Apple's AirTag is officially out in the wild now, and it's proving to be a great way to keep track of your most important items, especially when you have the best AirTag accessories. With an AirTag, you'll be able to track your keys, wallets, purses and bags, umbrellas, remotes, and so much more. And if those items get lost, the massive Find My network is composed of almost a billion Apple devices, which is much larger than competitors like Tile.
But Apple has consistently said that the AirTag is meant to track items, not people or pets. For people, Apple encourages you to use the best Apple Watch for that because of the Family Setup feature (but make sure it's a GPS+Cellular model, because it doesn't work on GPS-only watches). But for pets, well, they can't exactly use an Apple Watch, you know?
While Apple actually has anti-stalking measures in place to prevent an AirTag from being used to track people, the same can't be said for pets. Apple's Kaiann Drance, VP of worldwide iPhone product marketing, said, "If people do that, they just have to make sure that their moving pet gets into range of a device in the Find My network" so its location can be tracked."
So while Apple discourages using an AirTag to track your dog or cat, it isn't impossible. Just get one of those AirTag loop accessories and hang it on your pet's collar. After all, it seems like a logical use case for an AirTag.
But why would Apple not encourage it?
Apple probably doesn't want to be held liable in case anything happens to Fido
It may be pretty obvious, but I believe that Apple discourages using AirTags on pets because they do not want to be held liable if anything unfortunate happens. By saying that an AirTag should not be used for this scenario specifically, Apple is no longer liable for anything that may happen while you use an AirTag to track pets.
For example, if you put an AirTag on your dog and they accidentally escape from your yard, anything can happen from that point on. As sad as it is, many pets may get hit by a passing car that did not even see the pet crossing the street. In this case, someone may get mad that they couldn't find their dog with the AirTag before it got hit and may try to blame and sue Apple by claiming that the AirTag did not work. Or perhaps your dog or cat somehow got the AirTag loop attachment off (maybe a cheap accessory) and got out — there would be no way to track them with an AirTag since it actually isn't on them, and one realizes this too late.
I live in California, where people seem to sue over everything, so I can totally picture these scenarios. But with Apple saying that they do not encourage using AirTags on pets, they bear no responsibility for anything that may happen as a result.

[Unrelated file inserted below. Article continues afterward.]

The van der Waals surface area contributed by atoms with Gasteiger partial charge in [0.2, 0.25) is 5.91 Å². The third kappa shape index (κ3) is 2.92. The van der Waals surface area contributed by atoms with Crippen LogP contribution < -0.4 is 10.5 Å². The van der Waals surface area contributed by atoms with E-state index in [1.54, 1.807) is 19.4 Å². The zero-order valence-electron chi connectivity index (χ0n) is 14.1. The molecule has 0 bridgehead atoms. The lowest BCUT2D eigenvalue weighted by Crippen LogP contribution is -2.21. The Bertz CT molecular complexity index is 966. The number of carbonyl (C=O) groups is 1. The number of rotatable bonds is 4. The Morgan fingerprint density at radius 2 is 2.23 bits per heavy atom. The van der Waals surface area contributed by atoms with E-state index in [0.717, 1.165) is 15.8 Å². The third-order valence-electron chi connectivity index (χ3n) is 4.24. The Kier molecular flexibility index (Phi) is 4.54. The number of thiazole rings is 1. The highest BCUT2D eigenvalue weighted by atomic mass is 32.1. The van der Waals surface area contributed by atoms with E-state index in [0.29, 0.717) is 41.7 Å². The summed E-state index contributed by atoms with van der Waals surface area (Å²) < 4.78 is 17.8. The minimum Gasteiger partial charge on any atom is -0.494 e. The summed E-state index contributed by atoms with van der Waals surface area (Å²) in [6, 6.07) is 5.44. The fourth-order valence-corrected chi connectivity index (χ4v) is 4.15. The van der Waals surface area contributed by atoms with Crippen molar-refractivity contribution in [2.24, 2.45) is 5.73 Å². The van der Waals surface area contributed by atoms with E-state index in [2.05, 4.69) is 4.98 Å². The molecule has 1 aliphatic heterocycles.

In short, while you can put an AirTag on your dog or cat, Apple does not encourage it to cover its own butt in case of legal action.
You could theoretically still do it, to the dismay of Apple
Again, Apple has distinctly said that they don't encourage it, but if you do, just make sure that the pet simply gets into range of an Apple device in the Find My network so that its location can be tracked down. With almost a billion devices in the Find My network, that shouldn't be very hard to do. After all, it's much easier to find someone with an iPhone, iPad, or even a Mac (no additional downloads required) than it is to find someone else with a Tile or other competing item tracking product.
Plus, when someone does find your dog or cat, and they see the AirTag on the collar (along with a regular pet tag), they can simply tap it with their own iPhone or even an NFC-enabled Android device to contact you if it's put into Lost Mode. And even if your pet is skittish around other people, just wandering past another Apple device can let you see where they were at, making it slightly easier to track them down. It's definitely been a nice extra layer to the other necessities (microchip and dog or cat tags) in case they accidentally get out.
Still, just know that if you put an AirTag on your pet, you're pretty much doing so at your own risk. And honestly, I would recommend looking into a high-quality AirTag loop or keyring accessory that will hold up to constant movement and even fiddling that your pet may do to things hanging on its collar.
Are you AirTagging your pets?
Now that AirTags are out, have you put one on your pets, or are you planning to? How is it working out for you so far? Let us know in the comments!